AGLIONBY (EGLIONBIE), Edward (1587-1648), of Carlisle, Cumb.

Published in The History of Parliament: the House of Commons 1604-1629, ed. Andrew Thrush and John P. Ferris, 2010
Available from Cambridge University Press



Family and Education

b. 28 Jan. 1587,1 o.s. of Edward Aglionby† of Carlisle and Elizabeth, da. of Cuthbert Musgrave of Crookdake, Cumb.2 m. (settlement 1 Apr. 1608) Jane, da. of Henry Brougham of Blackwell Hall, co. Dur., 3s. 1da.3 suc. fa. 1599.4 d. 1648.5

Offices Held

Mayor, Carlisle 1610-11, 1612-14, 1618-19, 1625-6, 1630-1, 1646-7;6 j.p. Cumb. 1632-3, 1634-at least 1640.7


Aglionby claimed descent from a Norman settler who gave his name to a village some three miles east of Carlisle. His ancestors regularly represented the city from 1368, and his father sat in two Elizabethan Parliaments.8 On the latter’s murder at Christmas 1599, Aglionby’s wardship was purchased by a neighbour, John Hilton, for £30.9 At his majority Aglionby inherited the manors of Aglionby, Tarraby and Cumwhinton, with eight burgages in Carlisle and meadows and pastures in the neighbourhood.10 For reasons not discovered, he was imprisoned in 1622, and released upon bail of £70 paid by Lord William Howard.11 Aglionby had already served three times as mayor of Carlisle by the time he was elected to represent the borough in the last Jacobean Parliament. Although not formally appointed to the committee, he apparently took an interest in the Durham enfranchisement bill (25 Mar. 1624), as his name appears among a list of those present at its first meeting.12 He was re-elected in the following year, but left no trace on the records of the Commons.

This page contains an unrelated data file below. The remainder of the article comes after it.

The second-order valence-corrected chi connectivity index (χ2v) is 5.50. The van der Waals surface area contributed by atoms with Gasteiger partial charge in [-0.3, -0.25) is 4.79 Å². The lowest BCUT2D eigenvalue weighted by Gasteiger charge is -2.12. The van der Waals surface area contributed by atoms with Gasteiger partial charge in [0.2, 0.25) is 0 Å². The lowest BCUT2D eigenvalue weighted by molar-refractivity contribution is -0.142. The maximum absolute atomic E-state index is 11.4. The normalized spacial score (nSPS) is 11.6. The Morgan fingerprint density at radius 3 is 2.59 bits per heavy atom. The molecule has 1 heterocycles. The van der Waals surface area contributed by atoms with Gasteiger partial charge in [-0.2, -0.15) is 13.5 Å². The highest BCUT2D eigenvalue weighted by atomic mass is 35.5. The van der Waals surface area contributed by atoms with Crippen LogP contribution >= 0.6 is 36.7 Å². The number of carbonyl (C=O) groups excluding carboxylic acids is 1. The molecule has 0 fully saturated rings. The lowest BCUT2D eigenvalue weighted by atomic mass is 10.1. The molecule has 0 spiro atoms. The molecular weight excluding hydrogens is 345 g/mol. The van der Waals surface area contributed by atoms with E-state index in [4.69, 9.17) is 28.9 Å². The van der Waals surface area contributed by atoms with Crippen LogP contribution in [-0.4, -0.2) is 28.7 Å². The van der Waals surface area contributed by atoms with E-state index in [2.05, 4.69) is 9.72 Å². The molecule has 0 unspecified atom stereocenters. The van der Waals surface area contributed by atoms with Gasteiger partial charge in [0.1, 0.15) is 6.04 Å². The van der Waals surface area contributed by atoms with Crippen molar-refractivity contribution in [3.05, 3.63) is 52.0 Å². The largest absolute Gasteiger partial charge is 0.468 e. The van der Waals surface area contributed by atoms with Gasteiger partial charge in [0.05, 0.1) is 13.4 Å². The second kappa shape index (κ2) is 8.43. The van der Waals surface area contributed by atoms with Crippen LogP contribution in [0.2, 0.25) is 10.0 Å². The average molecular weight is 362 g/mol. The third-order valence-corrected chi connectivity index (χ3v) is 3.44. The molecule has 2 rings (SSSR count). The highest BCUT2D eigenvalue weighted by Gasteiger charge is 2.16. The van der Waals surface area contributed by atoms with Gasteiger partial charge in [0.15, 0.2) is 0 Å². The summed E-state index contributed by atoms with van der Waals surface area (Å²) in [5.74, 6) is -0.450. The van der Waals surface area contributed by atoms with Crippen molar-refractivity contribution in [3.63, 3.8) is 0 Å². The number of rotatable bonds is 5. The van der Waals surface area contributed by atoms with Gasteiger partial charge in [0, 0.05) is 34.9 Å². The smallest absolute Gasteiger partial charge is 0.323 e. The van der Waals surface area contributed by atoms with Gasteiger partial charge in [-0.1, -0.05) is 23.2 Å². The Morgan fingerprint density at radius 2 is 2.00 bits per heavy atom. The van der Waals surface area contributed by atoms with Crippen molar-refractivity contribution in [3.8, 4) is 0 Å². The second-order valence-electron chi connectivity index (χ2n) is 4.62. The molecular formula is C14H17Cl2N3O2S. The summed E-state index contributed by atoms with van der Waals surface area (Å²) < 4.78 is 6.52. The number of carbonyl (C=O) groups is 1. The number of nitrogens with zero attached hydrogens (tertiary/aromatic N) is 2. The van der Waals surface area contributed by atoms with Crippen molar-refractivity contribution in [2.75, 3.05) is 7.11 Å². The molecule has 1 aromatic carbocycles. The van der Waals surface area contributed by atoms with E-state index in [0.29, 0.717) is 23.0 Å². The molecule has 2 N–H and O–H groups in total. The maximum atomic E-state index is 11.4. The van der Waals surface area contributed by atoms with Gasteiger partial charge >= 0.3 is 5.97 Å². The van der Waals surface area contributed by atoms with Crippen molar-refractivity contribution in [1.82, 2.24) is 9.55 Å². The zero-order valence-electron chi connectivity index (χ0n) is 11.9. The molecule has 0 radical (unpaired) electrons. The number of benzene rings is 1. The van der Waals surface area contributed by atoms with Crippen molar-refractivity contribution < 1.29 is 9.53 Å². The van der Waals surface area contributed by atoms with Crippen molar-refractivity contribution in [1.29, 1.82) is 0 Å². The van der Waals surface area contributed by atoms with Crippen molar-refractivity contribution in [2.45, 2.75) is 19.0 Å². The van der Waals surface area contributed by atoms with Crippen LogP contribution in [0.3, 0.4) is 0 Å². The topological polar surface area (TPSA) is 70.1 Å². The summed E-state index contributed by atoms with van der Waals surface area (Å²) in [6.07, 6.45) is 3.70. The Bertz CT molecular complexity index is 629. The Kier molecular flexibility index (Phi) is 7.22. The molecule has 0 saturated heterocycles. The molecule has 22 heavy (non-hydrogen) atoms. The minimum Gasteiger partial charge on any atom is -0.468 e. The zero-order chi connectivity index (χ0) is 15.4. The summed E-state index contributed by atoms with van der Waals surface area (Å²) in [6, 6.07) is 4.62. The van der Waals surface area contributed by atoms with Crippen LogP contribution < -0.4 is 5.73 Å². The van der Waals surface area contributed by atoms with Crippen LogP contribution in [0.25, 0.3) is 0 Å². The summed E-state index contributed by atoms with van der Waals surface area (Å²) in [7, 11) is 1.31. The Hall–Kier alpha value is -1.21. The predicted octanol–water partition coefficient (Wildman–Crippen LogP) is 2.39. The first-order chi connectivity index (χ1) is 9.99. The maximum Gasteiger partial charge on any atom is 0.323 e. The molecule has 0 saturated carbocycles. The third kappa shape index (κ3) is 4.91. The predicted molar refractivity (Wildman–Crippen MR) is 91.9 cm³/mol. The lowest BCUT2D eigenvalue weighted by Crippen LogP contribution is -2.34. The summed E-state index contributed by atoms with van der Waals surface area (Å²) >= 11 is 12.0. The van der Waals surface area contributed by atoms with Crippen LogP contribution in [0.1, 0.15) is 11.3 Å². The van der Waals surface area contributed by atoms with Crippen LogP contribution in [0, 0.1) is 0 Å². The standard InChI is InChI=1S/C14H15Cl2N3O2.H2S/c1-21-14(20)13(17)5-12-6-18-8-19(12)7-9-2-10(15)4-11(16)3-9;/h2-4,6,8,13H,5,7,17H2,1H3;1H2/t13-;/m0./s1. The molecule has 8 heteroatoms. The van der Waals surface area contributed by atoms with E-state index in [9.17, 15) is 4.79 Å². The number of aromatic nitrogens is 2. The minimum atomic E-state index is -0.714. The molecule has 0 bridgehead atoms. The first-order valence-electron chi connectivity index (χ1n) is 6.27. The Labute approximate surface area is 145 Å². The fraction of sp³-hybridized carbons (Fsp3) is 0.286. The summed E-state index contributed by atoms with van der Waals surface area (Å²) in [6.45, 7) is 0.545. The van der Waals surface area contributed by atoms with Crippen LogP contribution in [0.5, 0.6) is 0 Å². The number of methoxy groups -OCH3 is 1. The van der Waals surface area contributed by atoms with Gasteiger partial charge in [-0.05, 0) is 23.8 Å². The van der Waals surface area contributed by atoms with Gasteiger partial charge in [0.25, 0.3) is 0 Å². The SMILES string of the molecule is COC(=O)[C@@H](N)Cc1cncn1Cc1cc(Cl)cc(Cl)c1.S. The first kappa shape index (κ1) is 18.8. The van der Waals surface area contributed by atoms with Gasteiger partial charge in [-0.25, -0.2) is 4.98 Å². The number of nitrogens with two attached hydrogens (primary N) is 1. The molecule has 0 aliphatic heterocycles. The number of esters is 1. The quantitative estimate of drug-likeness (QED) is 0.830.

Aglionby was ineligible to stand at the general election in 1626, at which time he was serving his fourth term as mayor of Carlisle, but as the town’s returning officer he secured the election of his kinsman, the courtier Richard Graham*. On 7 Apr. 1626 Aglionby petitioned the Privy Council on behalf of the city for the repair of two bridges over the river Eden, as required by a statute of 1601.13 In 1627 he was nominated as a trustee for payment of a stipendiary lecturer at Carlisle.14 Aglionby acquired further property in the area, which he settled on his eldest son, a royalist in arms during the Civil War.15 He himself preserved neutrality, and served a final term as mayor after Parliament had gained control of the North. Aglionby died, apparently intestate, in 1648. His grandson John played a prominent part in the affairs of Carlisle as its recorder after the Restoration; another descendant, Henry, represented the city in 1721.

Ref Volumes: 1604-1629

Authors: John. P. Ferris / Rosemary Sgroi


  • 1. C142/263/53.
  • 2. Vis. Cumb. and Westmld. ed. Foster, 1.
  • 3. Cumb. RO (Carlisle), D/Cu4/130, 134, 136.
  • 4. C142/263/53.
  • 5. CCC, 1668.
  • 6. Cumb. RO (Carlisle), D/MH1, f. 310; Ca2/21/2.
  • 7. C231/5, pp. 72, 118, 141; C66/2858.
  • 8. Hutchinson, Cumb. i. 195-6.
  • 9. WARD 9/159, f. 105.
  • 10. CBP, ii. 634.
  • 11. Naworth Household Bk. ed. G. Ornsby (Surtees Soc. lxviii), 199, 204-5.
  • 12. CJ, i. 749b; C.R. Kyle, ‘Attendance Lists’, PPE 1604-48 ed. Kyle, 211.
  • 13. APC, 1625-6, p. 416.
  • 14. Cumb. RO (Carlisle), Ca2/120.
  • 15. SP23/205, pp. 29, 37, 40.